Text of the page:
MEPs vote to cut 2011 spending on ITER nuclear fusion project

Wednesday, October 6, 2010

Members of the European Parliament's budget committee on Monday night voted to cut planned funding for the ITER experimental nuclear fusion project in 2011, the Green group in the European Parliament said Tuesday. The budget committee adopted an amendment to cut the ITER budget by Eur 57 million to Eur304.76 million ($419.77 million) in 2011 in a revision to the EU's research budget.

Last week, the parliament's rapporteur on the budget, Polish center-right MEP, Sidonia Jedrzejewska, said it was difficult to find cuts in the research budget because of very tight limits in the long-term budget and the need for proposed increase in areas like entrepreneurship and innovation and other energy-related projects "I am aware that in the times of economic crisis we have to make cuts and concessions, but we cannot forget that our future economic growth will depend on today's investments, especially in the area of education, research and innovation", Jedrzejewska said. MEPs agreed to compensate for increases in expenditure in these areas by making equivalent cuts in the ITER budget, based on the assumption that the fusion project, which is running behind schedule, would not need all the funds allocated to it in 2011.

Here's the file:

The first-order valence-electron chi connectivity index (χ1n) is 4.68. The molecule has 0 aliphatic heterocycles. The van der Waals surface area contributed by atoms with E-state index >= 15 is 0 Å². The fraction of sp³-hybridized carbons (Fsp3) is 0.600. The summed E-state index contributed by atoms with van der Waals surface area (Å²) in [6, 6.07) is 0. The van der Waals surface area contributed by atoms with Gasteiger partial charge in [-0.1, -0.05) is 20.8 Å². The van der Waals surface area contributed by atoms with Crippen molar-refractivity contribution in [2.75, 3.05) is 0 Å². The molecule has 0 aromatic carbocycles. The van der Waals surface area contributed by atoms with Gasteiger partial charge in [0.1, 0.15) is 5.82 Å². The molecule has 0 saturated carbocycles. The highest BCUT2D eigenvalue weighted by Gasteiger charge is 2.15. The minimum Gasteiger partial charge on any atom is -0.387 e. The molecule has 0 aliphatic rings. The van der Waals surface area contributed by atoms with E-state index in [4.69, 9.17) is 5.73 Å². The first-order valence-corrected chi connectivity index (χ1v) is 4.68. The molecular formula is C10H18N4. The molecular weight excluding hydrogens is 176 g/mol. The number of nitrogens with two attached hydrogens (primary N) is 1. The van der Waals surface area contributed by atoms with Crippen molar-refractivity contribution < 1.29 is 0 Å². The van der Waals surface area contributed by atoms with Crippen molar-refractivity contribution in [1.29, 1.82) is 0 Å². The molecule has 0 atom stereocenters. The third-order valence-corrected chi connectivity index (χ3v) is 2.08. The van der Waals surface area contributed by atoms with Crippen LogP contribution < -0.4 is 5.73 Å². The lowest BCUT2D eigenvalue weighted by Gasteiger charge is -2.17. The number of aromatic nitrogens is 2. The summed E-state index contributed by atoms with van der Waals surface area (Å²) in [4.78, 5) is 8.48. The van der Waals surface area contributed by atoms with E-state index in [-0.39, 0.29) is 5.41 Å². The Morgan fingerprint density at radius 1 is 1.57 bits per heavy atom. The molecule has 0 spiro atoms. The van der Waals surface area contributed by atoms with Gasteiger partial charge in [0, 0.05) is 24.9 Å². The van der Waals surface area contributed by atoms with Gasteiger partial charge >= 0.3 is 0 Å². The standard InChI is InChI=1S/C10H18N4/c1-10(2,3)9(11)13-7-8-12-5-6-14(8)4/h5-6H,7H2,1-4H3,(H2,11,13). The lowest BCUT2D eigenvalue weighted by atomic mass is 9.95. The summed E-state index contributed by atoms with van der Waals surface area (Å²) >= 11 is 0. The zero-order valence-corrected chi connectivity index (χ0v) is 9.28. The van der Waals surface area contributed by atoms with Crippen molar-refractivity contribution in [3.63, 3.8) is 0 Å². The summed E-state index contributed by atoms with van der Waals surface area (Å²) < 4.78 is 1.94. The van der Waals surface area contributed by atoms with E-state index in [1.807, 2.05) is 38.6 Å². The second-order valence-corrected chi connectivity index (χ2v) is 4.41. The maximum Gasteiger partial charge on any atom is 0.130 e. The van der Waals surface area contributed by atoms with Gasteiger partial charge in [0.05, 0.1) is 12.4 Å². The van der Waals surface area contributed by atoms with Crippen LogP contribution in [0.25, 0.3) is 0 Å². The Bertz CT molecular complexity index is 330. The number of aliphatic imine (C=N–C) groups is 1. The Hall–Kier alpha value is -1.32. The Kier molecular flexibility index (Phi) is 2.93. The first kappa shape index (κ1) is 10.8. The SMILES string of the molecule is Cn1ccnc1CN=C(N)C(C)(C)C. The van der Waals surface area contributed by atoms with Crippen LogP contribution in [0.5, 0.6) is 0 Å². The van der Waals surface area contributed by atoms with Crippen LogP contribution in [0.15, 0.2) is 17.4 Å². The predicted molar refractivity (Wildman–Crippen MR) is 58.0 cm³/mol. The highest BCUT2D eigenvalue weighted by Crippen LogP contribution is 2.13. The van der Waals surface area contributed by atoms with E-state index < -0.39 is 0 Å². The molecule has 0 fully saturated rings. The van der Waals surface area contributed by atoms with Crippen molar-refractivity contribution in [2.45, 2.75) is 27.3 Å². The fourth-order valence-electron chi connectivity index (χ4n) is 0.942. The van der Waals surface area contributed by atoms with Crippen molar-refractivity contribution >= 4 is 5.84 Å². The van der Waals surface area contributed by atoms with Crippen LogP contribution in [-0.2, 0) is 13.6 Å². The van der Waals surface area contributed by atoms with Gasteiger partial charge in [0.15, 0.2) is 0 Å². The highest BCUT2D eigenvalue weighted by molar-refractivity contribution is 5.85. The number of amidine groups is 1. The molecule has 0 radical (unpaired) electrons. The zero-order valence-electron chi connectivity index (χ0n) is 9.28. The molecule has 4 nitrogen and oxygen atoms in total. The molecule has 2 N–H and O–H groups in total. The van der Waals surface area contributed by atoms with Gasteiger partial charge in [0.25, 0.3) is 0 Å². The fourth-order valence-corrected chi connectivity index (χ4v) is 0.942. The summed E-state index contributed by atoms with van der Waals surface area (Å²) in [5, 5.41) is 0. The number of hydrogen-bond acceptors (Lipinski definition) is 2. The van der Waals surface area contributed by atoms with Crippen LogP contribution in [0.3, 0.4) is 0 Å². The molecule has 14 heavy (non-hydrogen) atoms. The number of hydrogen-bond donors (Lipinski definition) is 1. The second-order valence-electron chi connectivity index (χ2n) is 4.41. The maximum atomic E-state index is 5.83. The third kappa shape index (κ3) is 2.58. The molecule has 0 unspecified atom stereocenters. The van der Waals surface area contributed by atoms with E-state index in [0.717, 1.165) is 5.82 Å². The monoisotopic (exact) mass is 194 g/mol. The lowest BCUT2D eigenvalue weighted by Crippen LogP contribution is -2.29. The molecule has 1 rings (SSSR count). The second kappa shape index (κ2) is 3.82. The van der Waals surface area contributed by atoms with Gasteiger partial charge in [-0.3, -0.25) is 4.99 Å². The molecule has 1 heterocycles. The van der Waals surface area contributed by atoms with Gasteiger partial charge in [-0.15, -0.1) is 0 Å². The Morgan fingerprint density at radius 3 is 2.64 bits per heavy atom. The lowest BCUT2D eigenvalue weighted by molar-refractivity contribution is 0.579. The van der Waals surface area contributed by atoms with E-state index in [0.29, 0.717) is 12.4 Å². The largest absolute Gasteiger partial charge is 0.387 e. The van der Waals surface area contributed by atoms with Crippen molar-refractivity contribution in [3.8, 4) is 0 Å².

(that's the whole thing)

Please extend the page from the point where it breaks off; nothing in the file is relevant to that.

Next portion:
But this did not go far enough for the Green group, which wants the ITER program scrapped.

"The Greens welcome the decision by MEPs to reduce the amount of EU funds going to the ITER nuclear fusion project in 2011 but believe the most logical solution is not to spend one further cent on this white elephant. That the European taxpayer should be expected to foot the bill for the ballooning ITER budget is simply wrong, particularly at a time of budgetary constraint across Europe," said German Green MEP Helga Trupel.

"The least costly option would be to abandon the project now before the main construction has started at all. All the more so, given the massive doubts as to the commercial viability of nuclear fusion, which even optimistic analysts agree will not be commercially functional before 2050... We are deeply concerned that the Council is planning to throw an additional Eur1.4 billion into the black hole that is the ITER budget in 2012 and 2013," she said.

The ITER nuclear fusion project is being developed by an international consortium in Caderache, southern France, after the EU won an international contest to host the project, beating a rival bid from Japan. ITER aims to generate energy using nuclear fusion, replicating the nuclear reaction that produces energy in the sun.

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